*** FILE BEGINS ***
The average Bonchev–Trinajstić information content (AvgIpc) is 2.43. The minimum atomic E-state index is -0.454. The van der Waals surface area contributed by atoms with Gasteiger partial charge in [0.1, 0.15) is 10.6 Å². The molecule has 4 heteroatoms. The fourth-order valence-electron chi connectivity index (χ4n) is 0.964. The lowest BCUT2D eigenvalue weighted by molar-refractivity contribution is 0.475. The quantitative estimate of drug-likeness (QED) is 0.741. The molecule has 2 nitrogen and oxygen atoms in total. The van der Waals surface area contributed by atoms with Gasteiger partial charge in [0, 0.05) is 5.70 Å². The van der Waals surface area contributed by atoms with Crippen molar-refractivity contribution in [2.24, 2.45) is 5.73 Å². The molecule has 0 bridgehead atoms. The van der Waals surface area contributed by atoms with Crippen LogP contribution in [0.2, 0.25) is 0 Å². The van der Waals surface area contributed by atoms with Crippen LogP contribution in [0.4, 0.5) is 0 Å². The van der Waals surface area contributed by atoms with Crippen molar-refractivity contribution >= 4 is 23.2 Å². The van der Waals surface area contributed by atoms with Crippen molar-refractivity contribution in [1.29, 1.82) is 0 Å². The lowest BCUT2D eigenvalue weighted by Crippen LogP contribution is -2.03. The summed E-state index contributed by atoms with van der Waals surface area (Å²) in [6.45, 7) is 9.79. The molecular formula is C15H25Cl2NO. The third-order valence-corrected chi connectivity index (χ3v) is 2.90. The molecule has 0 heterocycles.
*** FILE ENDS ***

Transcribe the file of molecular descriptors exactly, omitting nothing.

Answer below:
The average Bonchev–Trinajstić information content (AvgIpc) is 2.43. The minimum atomic E-state index is -0.454. The van der Waals surface area contributed by atoms with Gasteiger partial charge in [0.1, 0.15) is 10.6 Å². The molecule has 4 heteroatoms. The fourth-order valence-electron chi connectivity index (χ4n) is 0.964. The lowest BCUT2D eigenvalue weighted by molar-refractivity contribution is 0.475. The quantitative estimate of drug-likeness (QED) is 0.741. The molecule has 2 nitrogen and oxygen atoms in total. The van der Waals surface area contributed by atoms with Gasteiger partial charge in [0, 0.05) is 5.70 Å². The van der Waals surface area contributed by atoms with Crippen molar-refractivity contribution in [2.24, 2.45) is 5.73 Å². The molecule has 0 bridgehead atoms. The van der Waals surface area contributed by atoms with Crippen LogP contribution in [0.2, 0.25) is 0 Å². The van der Waals surface area contributed by atoms with Crippen LogP contribution in [0.4, 0.5) is 0 Å². The van der Waals surface area contributed by atoms with Crippen molar-refractivity contribution >= 4 is 23.2 Å². The van der Waals surface area contributed by atoms with Crippen molar-refractivity contribution in [1.29, 1.82) is 0 Å². The lowest BCUT2D eigenvalue weighted by Crippen LogP contribution is -2.03. The summed E-state index contributed by atoms with van der Waals surface area (Å²) in [6.45, 7) is 9.79. The molecular formula is C15H25Cl2NO. The third-order valence-corrected chi connectivity index (χ3v) is 2.90. The molecule has 0 heterocycles.